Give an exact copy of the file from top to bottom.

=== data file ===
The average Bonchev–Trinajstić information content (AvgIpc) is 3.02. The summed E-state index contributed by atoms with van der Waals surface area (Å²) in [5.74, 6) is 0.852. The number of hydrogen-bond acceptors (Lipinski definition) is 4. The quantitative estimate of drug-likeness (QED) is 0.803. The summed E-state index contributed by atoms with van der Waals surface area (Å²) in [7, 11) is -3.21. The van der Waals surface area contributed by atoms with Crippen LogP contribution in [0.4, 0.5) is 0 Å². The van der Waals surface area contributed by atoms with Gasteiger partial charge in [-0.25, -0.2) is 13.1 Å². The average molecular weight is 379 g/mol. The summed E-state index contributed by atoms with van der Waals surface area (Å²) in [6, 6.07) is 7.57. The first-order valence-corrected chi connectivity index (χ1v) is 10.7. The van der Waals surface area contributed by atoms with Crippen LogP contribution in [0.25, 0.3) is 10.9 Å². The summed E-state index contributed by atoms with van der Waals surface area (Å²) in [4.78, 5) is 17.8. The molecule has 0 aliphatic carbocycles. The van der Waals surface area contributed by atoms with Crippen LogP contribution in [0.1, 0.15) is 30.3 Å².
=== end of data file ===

The average Bonchev–Trinajstić information content (AvgIpc) is 3.02. The summed E-state index contributed by atoms with van der Waals surface area (Å²) in [5.74, 6) is 0.852. The number of hydrogen-bond acceptors (Lipinski definition) is 4. The quantitative estimate of drug-likeness (QED) is 0.803. The summed E-state index contributed by atoms with van der Waals surface area (Å²) in [7, 11) is -3.21. The van der Waals surface area contributed by atoms with Crippen LogP contribution in [0.4, 0.5) is 0 Å². The van der Waals surface area contributed by atoms with Gasteiger partial charge in [-0.25, -0.2) is 13.1 Å². The average molecular weight is 379 g/mol. The summed E-state index contributed by atoms with van der Waals surface area (Å²) in [6, 6.07) is 7.57. The first-order valence-corrected chi connectivity index (χ1v) is 10.7. The van der Waals surface area contributed by atoms with Crippen LogP contribution in [0.25, 0.3) is 10.9 Å². The summed E-state index contributed by atoms with van der Waals surface area (Å²) in [4.78, 5) is 17.8. The molecule has 0 aliphatic carbocycles. The van der Waals surface area contributed by atoms with Crippen LogP contribution in [0.1, 0.15) is 30.3 Å².